Some 15 years and $1.7M later, a First Nation mulls what to do with its potato chip machinery

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Some 15 years and $1.7M later, a First Nation mulls what to do with its potato chip machinery's Profile


A First Nation in southern Manitoba is weighing its options about what to do with hundreds of thousands of dollars’ worth of potato chip equipment it owns, which is sitting in a factory collecting dust.

Swan Lake First Nation paid $800,000 in 2005 for equipment that would produce potato chips, and another $900,000 on upgrades when it arrived from Egypt, according to a recent Facebook post to band members by Chief Jason Daniels. 

Since then, the unassembled equipment has been sitting in a factory — about 124 kilometres away in Rivers, Man. — for which which the band pays a monthly $1,200 storage fee. It still hasn’t produced a single potato chip. 

“It’s a liability. It’s costing us money. Something needs to be done about it,” Daniels told CBC News.

Daniels was elected chief in September 2021. He previously served a term as band councillor in the early 2000s and, he says, was aware the  leadership was considering the purchase, though he was not in office when the deal closed. 

He says he’d like the membership’s input on what to do now. 

According to Daniels, the equipment was supposed to create a stacked, “Pringles-style” chip, which is more difficult to produce than regular potato chips, because it requires different ingredients to be compressed into the specific shape.

The equipment has never been assembled and is being stored at a facility in Rivers, Manitoba. The storage fee is costing the band $1,200 a month. (Jason Daniels)

“Since we bought potato chip equipment, it has depreciated to a point where if we even sold it for $20, we’d walk away with $20,” he said. 

“I don’t really like that concept.… But we have to make a decision.”

Daniels wants to explore whether the equipment could be turned on and eventually create revenue for the First Nation, which is 136 kilometres west of Winnipeg.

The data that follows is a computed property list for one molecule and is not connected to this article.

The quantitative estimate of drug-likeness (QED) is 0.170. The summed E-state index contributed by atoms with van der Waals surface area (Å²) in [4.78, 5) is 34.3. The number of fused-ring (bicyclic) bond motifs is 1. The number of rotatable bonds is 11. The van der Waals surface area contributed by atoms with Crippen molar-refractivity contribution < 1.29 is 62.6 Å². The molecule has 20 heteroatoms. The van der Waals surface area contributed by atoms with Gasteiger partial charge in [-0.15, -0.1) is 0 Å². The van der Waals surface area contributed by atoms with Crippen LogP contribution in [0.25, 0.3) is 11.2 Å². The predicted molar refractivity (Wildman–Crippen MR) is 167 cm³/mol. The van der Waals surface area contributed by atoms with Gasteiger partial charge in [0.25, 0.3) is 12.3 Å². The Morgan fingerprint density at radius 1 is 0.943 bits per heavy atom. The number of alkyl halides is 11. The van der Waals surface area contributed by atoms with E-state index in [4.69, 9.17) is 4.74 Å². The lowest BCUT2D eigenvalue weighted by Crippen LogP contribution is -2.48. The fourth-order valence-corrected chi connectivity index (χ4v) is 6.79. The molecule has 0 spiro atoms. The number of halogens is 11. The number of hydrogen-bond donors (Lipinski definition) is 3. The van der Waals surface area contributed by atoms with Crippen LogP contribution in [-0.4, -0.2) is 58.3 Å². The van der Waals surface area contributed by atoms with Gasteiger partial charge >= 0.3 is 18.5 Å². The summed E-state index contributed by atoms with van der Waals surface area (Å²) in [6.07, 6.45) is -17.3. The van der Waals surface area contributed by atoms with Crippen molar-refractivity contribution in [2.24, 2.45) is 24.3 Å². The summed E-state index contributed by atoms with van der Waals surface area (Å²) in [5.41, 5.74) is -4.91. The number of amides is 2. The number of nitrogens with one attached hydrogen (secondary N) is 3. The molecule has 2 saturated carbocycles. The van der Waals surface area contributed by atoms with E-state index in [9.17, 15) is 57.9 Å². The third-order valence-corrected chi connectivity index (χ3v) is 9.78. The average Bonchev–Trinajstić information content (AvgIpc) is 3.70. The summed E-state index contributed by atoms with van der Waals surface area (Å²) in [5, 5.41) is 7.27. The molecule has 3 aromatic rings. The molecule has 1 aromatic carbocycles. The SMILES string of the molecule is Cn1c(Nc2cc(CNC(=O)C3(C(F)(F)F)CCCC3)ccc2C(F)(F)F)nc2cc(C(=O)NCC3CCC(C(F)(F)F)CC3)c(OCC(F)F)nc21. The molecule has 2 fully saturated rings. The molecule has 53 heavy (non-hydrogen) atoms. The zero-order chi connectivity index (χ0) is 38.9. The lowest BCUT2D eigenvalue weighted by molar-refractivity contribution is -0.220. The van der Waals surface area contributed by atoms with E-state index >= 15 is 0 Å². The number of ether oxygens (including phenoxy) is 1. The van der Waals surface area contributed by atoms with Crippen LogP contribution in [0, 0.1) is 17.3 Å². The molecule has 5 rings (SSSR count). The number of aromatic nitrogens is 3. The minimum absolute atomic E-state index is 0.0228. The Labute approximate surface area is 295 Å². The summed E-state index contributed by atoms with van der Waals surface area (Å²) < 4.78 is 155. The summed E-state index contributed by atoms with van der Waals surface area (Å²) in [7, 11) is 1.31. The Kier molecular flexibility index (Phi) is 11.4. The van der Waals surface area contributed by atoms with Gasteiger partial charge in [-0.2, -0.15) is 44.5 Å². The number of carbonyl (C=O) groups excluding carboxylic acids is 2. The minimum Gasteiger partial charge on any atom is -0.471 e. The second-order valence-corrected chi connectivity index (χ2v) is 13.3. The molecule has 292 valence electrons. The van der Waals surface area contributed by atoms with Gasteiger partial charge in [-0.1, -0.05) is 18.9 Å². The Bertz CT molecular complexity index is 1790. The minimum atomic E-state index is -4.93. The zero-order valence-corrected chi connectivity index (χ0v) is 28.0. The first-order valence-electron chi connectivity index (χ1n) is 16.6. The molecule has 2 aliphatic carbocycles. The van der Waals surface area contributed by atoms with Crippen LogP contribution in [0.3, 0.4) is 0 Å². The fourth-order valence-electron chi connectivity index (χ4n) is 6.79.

“There’s a huge market there… So can we harness it? Can we mobilize it? Can we do it? And what’s going to cost more? Because we don’t have the flavours, we don’t have the potatoes, we don’t have the necessary distribution licence. So it may cost a bit more money to even get it operational,” he said.

Daniels says he’s had some preliminary conversations with Alfred Lea, the owner of Riverton-based Tomahawk Chips, an Indigenous-owned and -operated potato chip company.

Daniels says the band will likely pay for a “small feasibility study” to see if there are any potential partnerships that could work between Tomahawk Chips and Swan Lake.

Lea, who has been in the potato chip industry since 2015, has been able to get his products into some big-box stores like Walmart in Winnipeg. He says he’s willing to share information with Daniels and Swan Lake.

Lea says it’s difficult to break into the industry and that it could cost upward of $100,000 just to get a product like potato chips into big-box stores, and that is not counting the production expenses. 

“It’s going to take more money to get it working,” Lea said in an interview. 

“And then on top of that, now they’re going to have to find a market for it …That’s the biggest challenge, not to get it going.” 

Konwatsitsawi Meloche, is Kanien’kéha from Kahnawake in Quebec, and has been involved in sales and distribution for Lea and the Tomahawk Chips brand in that province for about four years. 

She says there is a growing market for Indigenous companies like Tomahawk Chips, though she still has had to keep her day job as a public speaker/educator.

“We don’t get the same funding as Pringles or Frito-Lay. We are the hustlers. It’s a lot of work,” said Meloche. 

Over the years, she has mainly distributed the chips to First Nations in Quebec, but says it’s still very much a side hustle for her and her husband. 

Lea says it can be difficult for First Nations to run bigger businesses because of the leadership changes that take place with elections.

Lea says Swan Lake is facing an uphill battle if it wants to get a chip company off the ground, however, he is willing to share best practices as the First Nation figures out its next steps.

Konwatsitsawi Meloche, left, has been a distributor for Tomahawk Chips for about four years now. She said that there is room for growth, but the distribution remains a side hustle for her and her husband. (Bryan Wabie)



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